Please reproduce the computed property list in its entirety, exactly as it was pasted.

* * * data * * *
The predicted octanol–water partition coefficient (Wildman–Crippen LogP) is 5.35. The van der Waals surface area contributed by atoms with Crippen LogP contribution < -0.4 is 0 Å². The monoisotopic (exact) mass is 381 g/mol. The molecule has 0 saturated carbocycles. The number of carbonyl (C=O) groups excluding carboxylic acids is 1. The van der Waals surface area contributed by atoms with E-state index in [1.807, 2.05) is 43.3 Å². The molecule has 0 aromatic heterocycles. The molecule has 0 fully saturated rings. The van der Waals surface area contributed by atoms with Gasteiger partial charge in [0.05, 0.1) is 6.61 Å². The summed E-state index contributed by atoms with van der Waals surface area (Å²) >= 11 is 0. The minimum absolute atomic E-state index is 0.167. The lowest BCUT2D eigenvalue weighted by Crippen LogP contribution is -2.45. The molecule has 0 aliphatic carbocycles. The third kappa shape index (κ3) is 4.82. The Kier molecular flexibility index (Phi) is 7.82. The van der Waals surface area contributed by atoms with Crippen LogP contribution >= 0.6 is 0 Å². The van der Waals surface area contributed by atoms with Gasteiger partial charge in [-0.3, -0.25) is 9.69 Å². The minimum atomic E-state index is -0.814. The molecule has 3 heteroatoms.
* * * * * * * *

The predicted octanol–water partition coefficient (Wildman–Crippen LogP) is 5.35. The van der Waals surface area contributed by atoms with Crippen LogP contribution < -0.4 is 0 Å². The monoisotopic (exact) mass is 381 g/mol. The molecule has 0 saturated carbocycles. The number of carbonyl (C=O) groups excluding carboxylic acids is 1. The van der Waals surface area contributed by atoms with E-state index in [1.807, 2.05) is 43.3 Å². The molecule has 0 aromatic heterocycles. The molecule has 0 fully saturated rings. The van der Waals surface area contributed by atoms with Gasteiger partial charge in [0.05, 0.1) is 6.61 Å². The summed E-state index contributed by atoms with van der Waals surface area (Å²) >= 11 is 0. The minimum absolute atomic E-state index is 0.167. The lowest BCUT2D eigenvalue weighted by Crippen LogP contribution is -2.45. The molecule has 0 aliphatic carbocycles. The third kappa shape index (κ3) is 4.82. The Kier molecular flexibility index (Phi) is 7.82. The van der Waals surface area contributed by atoms with Crippen LogP contribution >= 0.6 is 0 Å². The van der Waals surface area contributed by atoms with Gasteiger partial charge in [-0.3, -0.25) is 9.69 Å². The minimum atomic E-state index is -0.814. The molecule has 3 heteroatoms.